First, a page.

Robinhood retirement accounts could come as soon as June
The company said during an earnings call that it plans to roll out its retirement accounts by mid-2022.
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Online trading app Robinhood is inching closer to offering retirement accounts. Robinhood executives have been providing limited updates during the company’s last two earnings calls, but they’ve said the company plans to roll out the new account options by mid-2022.
Robinhood, who pioneered commission-free trading, is looking to offer more options for long-term investors. The move to bring retirement accounts into the fold will help Robinhood bolster its platform to stay competitive among the growing landscape of discount brokerage services, especially those that offer options beyond individual taxable accounts.
This also comes as both Robinhood’s revenue and monthly active users declined in the first quarter of 2022. The company might be hoping that its push to expand the platform’s functionality by rolling out new products will both strengthen customer retention and attract new customers.
Information is limited, but here’s what we know so far.
Robinhood to launch retirement accounts some time in 2022
Robinhood CEO and cofounder Vlad Tenev said last year in the days ahead of the company’s July 2021 initial public offering (IPO) that it was exploring adding new account types, including retirement accounts.
“We are interested in building more account types, including IRAs and Roth IRAs, we’ve been hearing that a lot from our customers,” Tenev said in response to an investor question, according to Reuters. “We want to make first-time investors into long-term investors.”
Tenev reiterated the company’s commitment to adding new products during a January 2022 earnings call, and gave a tentative launch date of mid-year 2022 for its retirement accounts. He said the company was looking at opportunities to increase average revenue per user (ARPU) and to monetize its accounts by giving users more functionality over time, with retirement accounts being one of those ways.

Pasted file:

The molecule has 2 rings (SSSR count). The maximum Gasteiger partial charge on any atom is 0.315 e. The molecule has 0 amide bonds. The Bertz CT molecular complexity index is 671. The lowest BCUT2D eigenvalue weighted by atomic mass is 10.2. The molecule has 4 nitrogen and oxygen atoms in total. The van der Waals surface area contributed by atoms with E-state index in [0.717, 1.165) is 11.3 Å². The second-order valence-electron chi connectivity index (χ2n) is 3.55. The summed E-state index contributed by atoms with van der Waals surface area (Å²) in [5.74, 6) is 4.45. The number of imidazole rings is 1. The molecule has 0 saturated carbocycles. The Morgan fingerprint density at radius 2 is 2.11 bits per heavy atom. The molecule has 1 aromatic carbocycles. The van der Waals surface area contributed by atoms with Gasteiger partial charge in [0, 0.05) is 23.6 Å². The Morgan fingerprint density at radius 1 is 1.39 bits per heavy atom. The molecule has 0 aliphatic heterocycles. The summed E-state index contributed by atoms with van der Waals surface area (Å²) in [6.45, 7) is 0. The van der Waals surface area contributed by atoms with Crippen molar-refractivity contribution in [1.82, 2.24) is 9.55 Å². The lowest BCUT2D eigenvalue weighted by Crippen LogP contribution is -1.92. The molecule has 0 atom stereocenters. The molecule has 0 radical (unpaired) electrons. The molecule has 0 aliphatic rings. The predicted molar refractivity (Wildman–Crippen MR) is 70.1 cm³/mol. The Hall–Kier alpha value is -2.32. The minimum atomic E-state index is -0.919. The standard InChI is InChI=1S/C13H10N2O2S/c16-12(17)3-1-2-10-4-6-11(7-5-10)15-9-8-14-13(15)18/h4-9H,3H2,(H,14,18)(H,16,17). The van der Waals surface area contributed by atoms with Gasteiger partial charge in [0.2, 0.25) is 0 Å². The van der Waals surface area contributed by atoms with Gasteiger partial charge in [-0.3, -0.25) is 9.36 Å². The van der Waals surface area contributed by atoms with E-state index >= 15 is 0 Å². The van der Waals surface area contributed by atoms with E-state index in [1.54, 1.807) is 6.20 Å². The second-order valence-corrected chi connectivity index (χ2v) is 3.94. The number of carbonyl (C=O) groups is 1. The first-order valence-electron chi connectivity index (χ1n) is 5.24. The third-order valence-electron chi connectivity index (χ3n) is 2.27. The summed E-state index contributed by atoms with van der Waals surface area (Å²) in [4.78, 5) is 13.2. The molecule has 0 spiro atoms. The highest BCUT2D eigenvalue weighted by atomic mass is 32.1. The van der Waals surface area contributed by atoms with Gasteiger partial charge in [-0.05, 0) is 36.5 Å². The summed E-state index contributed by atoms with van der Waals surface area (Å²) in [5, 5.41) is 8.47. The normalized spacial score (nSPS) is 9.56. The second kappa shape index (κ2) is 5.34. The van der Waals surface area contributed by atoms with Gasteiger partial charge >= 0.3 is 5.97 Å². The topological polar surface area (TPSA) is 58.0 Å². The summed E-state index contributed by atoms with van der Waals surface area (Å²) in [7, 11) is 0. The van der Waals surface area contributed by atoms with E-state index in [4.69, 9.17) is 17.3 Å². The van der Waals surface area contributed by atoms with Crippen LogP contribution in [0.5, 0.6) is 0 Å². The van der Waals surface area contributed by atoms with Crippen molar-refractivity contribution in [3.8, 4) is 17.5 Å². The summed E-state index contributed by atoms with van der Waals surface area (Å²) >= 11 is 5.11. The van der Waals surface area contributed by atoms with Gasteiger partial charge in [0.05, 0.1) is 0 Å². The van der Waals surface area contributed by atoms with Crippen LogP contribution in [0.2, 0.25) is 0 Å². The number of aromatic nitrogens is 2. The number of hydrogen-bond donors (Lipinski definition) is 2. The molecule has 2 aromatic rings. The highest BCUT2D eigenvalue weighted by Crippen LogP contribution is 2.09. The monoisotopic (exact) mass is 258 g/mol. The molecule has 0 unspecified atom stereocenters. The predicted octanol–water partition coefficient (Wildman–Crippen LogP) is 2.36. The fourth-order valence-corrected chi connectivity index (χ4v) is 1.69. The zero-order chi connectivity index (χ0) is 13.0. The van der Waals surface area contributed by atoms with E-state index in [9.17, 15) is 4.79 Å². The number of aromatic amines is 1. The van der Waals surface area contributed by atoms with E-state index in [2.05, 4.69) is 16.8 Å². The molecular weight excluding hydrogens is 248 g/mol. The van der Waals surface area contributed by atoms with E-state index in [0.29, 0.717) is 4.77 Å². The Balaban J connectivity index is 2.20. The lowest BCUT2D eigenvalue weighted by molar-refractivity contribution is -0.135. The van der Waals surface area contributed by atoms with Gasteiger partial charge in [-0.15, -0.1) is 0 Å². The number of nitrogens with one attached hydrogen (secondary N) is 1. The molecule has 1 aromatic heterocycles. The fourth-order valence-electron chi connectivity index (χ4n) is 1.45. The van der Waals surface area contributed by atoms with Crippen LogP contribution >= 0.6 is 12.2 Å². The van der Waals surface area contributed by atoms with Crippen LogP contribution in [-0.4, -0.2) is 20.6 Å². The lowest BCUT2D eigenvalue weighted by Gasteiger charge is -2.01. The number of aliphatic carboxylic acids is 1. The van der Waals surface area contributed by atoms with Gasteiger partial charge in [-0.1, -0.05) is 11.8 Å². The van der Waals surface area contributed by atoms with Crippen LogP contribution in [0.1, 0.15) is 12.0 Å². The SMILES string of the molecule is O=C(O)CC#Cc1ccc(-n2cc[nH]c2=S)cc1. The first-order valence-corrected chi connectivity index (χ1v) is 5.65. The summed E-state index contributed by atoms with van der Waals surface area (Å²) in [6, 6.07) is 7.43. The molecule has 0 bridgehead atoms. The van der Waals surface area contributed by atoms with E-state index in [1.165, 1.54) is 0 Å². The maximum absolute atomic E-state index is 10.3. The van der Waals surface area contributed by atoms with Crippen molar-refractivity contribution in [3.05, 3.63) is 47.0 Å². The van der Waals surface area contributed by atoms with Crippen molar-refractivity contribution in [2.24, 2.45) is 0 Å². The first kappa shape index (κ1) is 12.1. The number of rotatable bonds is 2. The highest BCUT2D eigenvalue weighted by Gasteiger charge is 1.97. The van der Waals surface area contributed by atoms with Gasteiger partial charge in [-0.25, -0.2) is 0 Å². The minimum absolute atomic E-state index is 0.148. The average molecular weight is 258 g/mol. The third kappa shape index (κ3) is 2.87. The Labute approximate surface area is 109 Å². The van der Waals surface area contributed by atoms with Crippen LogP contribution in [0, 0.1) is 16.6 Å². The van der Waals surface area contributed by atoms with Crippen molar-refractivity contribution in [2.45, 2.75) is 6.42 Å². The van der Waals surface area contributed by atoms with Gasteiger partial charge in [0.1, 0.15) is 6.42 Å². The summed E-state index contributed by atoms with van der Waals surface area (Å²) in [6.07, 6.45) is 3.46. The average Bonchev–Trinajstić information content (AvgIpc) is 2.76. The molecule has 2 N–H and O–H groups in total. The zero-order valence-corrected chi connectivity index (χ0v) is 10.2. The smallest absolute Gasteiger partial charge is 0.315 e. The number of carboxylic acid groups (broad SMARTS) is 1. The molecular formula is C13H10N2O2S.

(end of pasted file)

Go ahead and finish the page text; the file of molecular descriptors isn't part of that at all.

In March, Bloomberg reported that code had been found in a beta version of the Robinhood app that referenced the upcoming retirement accounts, sparking discussions that a potential launch date was near. Steve Moser, an iOS developer and contributing writer at MacRumors, shared findings with Bloomberg that showed several references to traditional IRA and Roth IRA accounts, as well as pension accounts, in underlying code inside the beta version.
Robinhood’s most recent update came in April during an earnings call with investors. Tenev didn’t go into much detail about the company’s headway on building out these new account types, but said they’ve been “making great progress” and that they’re “excited to roll it out later this year.”
“I think that this is a very, very important need for our customers to get help investing for the long term with the same low cost and user experience customers have grown to love and expect from Robinhood,” Tenev said during the call. “So we’re very excited to deliver that for our customers, and we think you’ll really like it.”
Why would Robinhood want to offer retirement accounts?
According to Tenev, customer demand for retirement accounts has been strong. This is not surprising considering their many benefits. Chiefly, tax-advantaged accounts, particularly IRAs, allow investors to invest in many of the same securities as taxable accounts while also benefiting from tax incentives.
Expanding its account types will give investors a more centralized platform. This could help Robinhood retain current users who favor the platform’s design and user experience but venture elsewhere because of Robinhood’s current limitations. In April, Robinhood reported a loss of monthly active users, which drove a decrease in revenue across its equities, options and cryptocurrencies segments.
It will also position Robinhood to attract new customers and tap into a vast market. Americans held $13.9 trillion in individual retirement accounts (IRAs) at the end of December 2021, up 13% from 2020, according to the Investment Company Institute.
This will allow Robinhood to compete more directly with the “big four” stock brokerages — Charles Schwab, Fidelity Investments, E-Trade and TD Ameritrade — as well as online brokerages such as Interactive Brokers and M1 Finance that already offer retirement accounts as an option.
Robinhood provided a tentative launch date of mid-2022, and we’re nearing the end of May. So we might hear news some time over the next month. From what Robinhood executives keep saying, these new account options are a priority for the company. If not, Robinhood should provide another update when it releases its second-quarter financials in August.
We’ll provide an update once we have more information.
At the time of publication, Matt Miczulski did not own shares of any equity mentioned in this story.